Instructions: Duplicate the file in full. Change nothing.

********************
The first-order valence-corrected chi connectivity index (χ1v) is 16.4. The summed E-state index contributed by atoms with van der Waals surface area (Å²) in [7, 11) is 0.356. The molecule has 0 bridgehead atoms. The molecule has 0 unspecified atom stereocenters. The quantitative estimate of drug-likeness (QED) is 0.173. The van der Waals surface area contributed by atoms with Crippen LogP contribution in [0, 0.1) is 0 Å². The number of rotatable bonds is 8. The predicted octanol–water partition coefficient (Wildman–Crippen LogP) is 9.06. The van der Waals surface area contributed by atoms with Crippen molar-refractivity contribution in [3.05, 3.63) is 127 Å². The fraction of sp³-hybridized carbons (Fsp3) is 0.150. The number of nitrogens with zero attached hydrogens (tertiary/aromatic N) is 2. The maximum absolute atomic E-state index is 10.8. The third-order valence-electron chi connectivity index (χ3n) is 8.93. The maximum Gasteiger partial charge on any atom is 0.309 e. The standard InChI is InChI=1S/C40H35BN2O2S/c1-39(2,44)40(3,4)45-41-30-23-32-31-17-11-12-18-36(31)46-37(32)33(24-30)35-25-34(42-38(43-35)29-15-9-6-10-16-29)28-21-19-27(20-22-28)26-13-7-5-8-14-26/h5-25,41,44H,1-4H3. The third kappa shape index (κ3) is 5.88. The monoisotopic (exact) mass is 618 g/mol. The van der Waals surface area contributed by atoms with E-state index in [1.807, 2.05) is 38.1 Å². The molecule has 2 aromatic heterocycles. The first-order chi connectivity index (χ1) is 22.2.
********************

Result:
The first-order valence-corrected chi connectivity index (χ1v) is 16.4. The summed E-state index contributed by atoms with van der Waals surface area (Å²) in [7, 11) is 0.356. The molecule has 0 bridgehead atoms. The molecule has 0 unspecified atom stereocenters. The quantitative estimate of drug-likeness (QED) is 0.173. The van der Waals surface area contributed by atoms with Crippen LogP contribution in [0, 0.1) is 0 Å². The number of rotatable bonds is 8. The predicted octanol–water partition coefficient (Wildman–Crippen LogP) is 9.06. The van der Waals surface area contributed by atoms with Crippen molar-refractivity contribution in [3.05, 3.63) is 127 Å². The fraction of sp³-hybridized carbons (Fsp3) is 0.150. The number of nitrogens with zero attached hydrogens (tertiary/aromatic N) is 2. The maximum absolute atomic E-state index is 10.8. The third-order valence-electron chi connectivity index (χ3n) is 8.93. The maximum Gasteiger partial charge on any atom is 0.309 e. The standard InChI is InChI=1S/C40H35BN2O2S/c1-39(2,44)40(3,4)45-41-30-23-32-31-17-11-12-18-36(31)46-37(32)33(24-30)35-25-34(42-38(43-35)29-15-9-6-10-16-29)28-21-19-27(20-22-28)26-13-7-5-8-14-26/h5-25,41,44H,1-4H3. The third kappa shape index (κ3) is 5.88. The monoisotopic (exact) mass is 618 g/mol. The van der Waals surface area contributed by atoms with E-state index in [1.807, 2.05) is 38.1 Å². The molecule has 2 aromatic heterocycles. The first-order chi connectivity index (χ1) is 22.2.